Predicting Coastal Impacts: Where The Atmosphere, Ocean, And Land Collide

2019-08-22T16:35:52+00:00 November 19, 2018|

From: Ocean News Weekly/ By: Ocean Leadership Staff 

What It Was   

The University Corporation for Atmospheric Research (UCAR) sponsored a congressional briefing titled, “Predicting Coastal Impacts: Where the Atmosphere, Ocean, and Land Collide” to discuss the current and future threats to U.S. coastlines and how communities can mitigate, adapt, and prepare.

Why It Matters

Densely populated coastal regions, military bases, and other coastal infrastructure are vulnerable to the increasing risk of hurricanes and flooding along U.S. coastlines. Earlier this year, Hurricane Florence forced evacuations along the southern Atlantic coast, and not even a month later Hurricane Michael destroyed homes and the Tyndall Air Force Base in Florida. These hardships caused by a changing planet threaten national, homeland, economic, energy, food, and water securities – our ocean security. Investments in ocean science and technology are critical to understanding these problems, preparing communities, and planning ahead to minimize impacts and save lives.

Key Points

The panelists emphasized the importance of integrating science into planning decisions, both for short-term issues, like storm surge and flooding, but also longer-term issues, like sea level rise. They highlighted the need for a holistic and interdisciplinary approach – how the ocean, atmosphere, and land interact with each other – in tackling these problems, as opposed to studying each system individually.

Speakers covered the important topic of coastal resiliency and adaptation from many different angles. Dr. Kyle Mandli (Assistant Professor of Applied Mathematics, Fu Foundation School of Engineering, Columbia University) spoke about research in computer models that can predict storm surge in a faster, more accurate way, better informing local officials and residents of high risk areas. While accuracy continues to advance, Dr. Mandli pointed out that there is room for improvement, as storm surge is dependent on a myriad of changing factors and is very difficult to predict in the timeframe needed to inform officials.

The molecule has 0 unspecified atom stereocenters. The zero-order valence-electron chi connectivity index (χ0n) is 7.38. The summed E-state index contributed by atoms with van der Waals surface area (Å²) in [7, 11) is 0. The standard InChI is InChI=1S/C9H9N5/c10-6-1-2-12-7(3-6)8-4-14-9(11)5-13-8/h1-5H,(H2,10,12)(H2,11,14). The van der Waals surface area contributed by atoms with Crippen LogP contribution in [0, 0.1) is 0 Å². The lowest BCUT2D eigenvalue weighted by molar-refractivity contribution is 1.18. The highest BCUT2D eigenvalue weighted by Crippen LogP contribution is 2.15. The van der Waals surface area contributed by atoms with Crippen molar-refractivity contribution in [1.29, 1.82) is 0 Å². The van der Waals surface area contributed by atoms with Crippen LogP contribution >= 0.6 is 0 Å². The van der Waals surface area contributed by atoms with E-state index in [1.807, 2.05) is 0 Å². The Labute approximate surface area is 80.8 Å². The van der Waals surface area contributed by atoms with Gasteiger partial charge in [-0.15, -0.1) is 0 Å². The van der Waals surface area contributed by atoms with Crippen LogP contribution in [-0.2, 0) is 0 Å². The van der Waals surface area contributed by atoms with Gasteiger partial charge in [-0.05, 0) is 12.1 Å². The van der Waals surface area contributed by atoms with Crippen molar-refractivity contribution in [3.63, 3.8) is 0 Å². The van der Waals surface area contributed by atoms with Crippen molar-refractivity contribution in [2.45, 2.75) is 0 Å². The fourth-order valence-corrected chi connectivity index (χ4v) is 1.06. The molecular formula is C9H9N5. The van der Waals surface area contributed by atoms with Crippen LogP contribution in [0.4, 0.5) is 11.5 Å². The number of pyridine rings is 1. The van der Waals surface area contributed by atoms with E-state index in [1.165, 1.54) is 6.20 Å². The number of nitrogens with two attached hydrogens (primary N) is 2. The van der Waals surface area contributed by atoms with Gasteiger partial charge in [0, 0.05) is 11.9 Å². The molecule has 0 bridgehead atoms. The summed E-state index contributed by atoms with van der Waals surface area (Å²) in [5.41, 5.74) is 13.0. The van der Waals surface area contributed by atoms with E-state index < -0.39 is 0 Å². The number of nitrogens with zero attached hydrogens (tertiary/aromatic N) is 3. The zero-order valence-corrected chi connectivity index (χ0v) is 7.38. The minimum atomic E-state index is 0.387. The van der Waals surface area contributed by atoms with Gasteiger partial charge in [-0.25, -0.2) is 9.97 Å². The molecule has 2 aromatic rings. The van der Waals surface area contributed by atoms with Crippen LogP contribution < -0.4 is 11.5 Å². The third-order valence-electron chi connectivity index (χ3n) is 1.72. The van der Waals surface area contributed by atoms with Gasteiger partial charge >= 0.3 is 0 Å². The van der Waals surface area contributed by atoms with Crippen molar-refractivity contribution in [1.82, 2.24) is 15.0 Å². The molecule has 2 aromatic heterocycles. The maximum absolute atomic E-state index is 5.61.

In addition to personal safety, there are many national security implications related to a changing climate. Sally Yozell (Senior Fellow and Director of the Environmental Security Program, The Stimson Center) discussed how flooding impacts military readiness, base security, and military infrastructure at bases in coastal areas. The melting Arctic creates new shipping channels, and with those come conflicts relating to national security and use.

The Gulf Coast is extremely vulnerable to the potential impacts of sea level rise and major storms. Dr. Christopher D’Elia (Professor and Dean, College of the Coast and Environment, Louisiana State University) highlighted the economic importance of the Gulf Coast, stating that it has contributed more than and contains the majority of the U.S.’s offshore drilling platforms and oil and natural gas refineries. Extreme weather events would cause major disruption to the nation, not just coastal states, if they damage these aspects of the coastal economy.


“Our coasts are the critical intersection between fast-growing and economically important communities and some of the most destructive and difficult-to-predict weather systems on the planet.” — Dr. Antonio Busalacchi (President, UCAR)

“What we do in the Gulf affects the livelihoods of everyone in the country. A port can be shut down because of a storm and cause major disruption of commerce to inland communities. The coast is ground zero for climate change and becoming more and more difficult to protect.” — Dr. Chris D’Elia (Professor and Dean, College of the Coast and Environment, Louisiana State University)

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